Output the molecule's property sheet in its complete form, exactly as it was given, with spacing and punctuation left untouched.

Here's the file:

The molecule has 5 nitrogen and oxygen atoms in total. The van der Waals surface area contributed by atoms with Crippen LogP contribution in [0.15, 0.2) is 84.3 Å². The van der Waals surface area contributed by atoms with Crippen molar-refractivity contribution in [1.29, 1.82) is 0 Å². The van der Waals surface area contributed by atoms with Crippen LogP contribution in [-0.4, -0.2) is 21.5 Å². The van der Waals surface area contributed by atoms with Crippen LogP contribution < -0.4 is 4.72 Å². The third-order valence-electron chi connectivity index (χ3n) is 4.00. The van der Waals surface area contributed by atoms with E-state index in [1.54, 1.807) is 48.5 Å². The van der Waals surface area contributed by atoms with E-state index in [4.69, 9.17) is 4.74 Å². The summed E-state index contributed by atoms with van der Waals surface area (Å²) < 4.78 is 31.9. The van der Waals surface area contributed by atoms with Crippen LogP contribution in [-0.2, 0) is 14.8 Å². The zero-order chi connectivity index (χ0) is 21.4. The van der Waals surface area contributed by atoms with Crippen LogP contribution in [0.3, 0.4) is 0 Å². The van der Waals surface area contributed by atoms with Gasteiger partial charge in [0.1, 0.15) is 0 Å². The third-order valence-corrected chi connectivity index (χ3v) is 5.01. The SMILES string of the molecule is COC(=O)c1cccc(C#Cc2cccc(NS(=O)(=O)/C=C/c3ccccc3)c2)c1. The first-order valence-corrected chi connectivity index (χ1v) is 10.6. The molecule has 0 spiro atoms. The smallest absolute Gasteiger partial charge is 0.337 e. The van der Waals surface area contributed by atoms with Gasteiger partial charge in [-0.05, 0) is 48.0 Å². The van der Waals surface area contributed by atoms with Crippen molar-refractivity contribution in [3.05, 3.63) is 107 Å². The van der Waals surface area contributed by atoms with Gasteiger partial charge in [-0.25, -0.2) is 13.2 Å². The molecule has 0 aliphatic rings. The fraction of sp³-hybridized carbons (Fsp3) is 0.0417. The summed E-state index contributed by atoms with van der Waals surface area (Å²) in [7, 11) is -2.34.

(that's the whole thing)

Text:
The molecule has 5 nitrogen and oxygen atoms in total. The van der Waals surface area contributed by atoms with Crippen LogP contribution in [0.15, 0.2) is 84.3 Å². The van der Waals surface area contributed by atoms with Crippen molar-refractivity contribution in [1.29, 1.82) is 0 Å². The van der Waals surface area contributed by atoms with Crippen LogP contribution in [-0.4, -0.2) is 21.5 Å². The van der Waals surface area contributed by atoms with Crippen LogP contribution < -0.4 is 4.72 Å². The third-order valence-electron chi connectivity index (χ3n) is 4.00. The van der Waals surface area contributed by atoms with E-state index in [1.54, 1.807) is 48.5 Å². The van der Waals surface area contributed by atoms with E-state index in [4.69, 9.17) is 4.74 Å². The summed E-state index contributed by atoms with van der Waals surface area (Å²) < 4.78 is 31.9. The van der Waals surface area contributed by atoms with Crippen LogP contribution in [-0.2, 0) is 14.8 Å². The zero-order chi connectivity index (χ0) is 21.4. The van der Waals surface area contributed by atoms with Crippen LogP contribution in [0.3, 0.4) is 0 Å². The van der Waals surface area contributed by atoms with Gasteiger partial charge in [0.1, 0.15) is 0 Å². The third-order valence-corrected chi connectivity index (χ3v) is 5.01. The SMILES string of the molecule is COC(=O)c1cccc(C#Cc2cccc(NS(=O)(=O)/C=C/c3ccccc3)c2)c1. The first-order valence-corrected chi connectivity index (χ1v) is 10.6. The molecule has 0 spiro atoms. The smallest absolute Gasteiger partial charge is 0.337 e. The van der Waals surface area contributed by atoms with Gasteiger partial charge in [-0.05, 0) is 48.0 Å². The van der Waals surface area contributed by atoms with Crippen molar-refractivity contribution in [3.05, 3.63) is 107 Å². The van der Waals surface area contributed by atoms with Gasteiger partial charge in [-0.25, -0.2) is 13.2 Å². The molecule has 0 aliphatic rings. The fraction of sp³-hybridized carbons (Fsp3) is 0.0417. The summed E-state index contributed by atoms with van der Waals surface area (Å²) in [7, 11) is -2.34.